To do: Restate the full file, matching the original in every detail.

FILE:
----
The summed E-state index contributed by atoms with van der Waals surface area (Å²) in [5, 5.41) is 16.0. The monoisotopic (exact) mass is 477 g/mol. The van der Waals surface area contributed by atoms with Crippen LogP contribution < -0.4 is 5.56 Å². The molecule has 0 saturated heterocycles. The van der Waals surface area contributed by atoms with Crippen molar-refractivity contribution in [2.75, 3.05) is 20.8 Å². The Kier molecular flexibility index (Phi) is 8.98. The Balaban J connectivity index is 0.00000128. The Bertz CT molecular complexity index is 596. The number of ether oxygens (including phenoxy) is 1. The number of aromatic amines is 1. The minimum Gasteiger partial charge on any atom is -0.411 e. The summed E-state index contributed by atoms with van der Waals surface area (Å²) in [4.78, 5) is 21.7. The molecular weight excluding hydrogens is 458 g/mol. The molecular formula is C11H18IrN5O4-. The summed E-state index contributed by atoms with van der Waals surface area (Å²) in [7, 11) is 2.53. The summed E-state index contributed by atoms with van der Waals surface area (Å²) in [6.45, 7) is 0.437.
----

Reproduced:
The summed E-state index contributed by atoms with van der Waals surface area (Å²) in [5, 5.41) is 16.0. The monoisotopic (exact) mass is 477 g/mol. The van der Waals surface area contributed by atoms with Crippen LogP contribution < -0.4 is 5.56 Å². The molecule has 0 saturated heterocycles. The van der Waals surface area contributed by atoms with Crippen molar-refractivity contribution in [2.75, 3.05) is 20.8 Å². The Kier molecular flexibility index (Phi) is 8.98. The Balaban J connectivity index is 0.00000128. The Bertz CT molecular complexity index is 596. The number of ether oxygens (including phenoxy) is 1. The number of aromatic amines is 1. The minimum Gasteiger partial charge on any atom is -0.411 e. The summed E-state index contributed by atoms with van der Waals surface area (Å²) in [4.78, 5) is 21.7. The molecular weight excluding hydrogens is 458 g/mol. The molecular formula is C11H18IrN5O4-. The summed E-state index contributed by atoms with van der Waals surface area (Å²) in [7, 11) is 2.53. The summed E-state index contributed by atoms with van der Waals surface area (Å²) in [6.45, 7) is 0.437.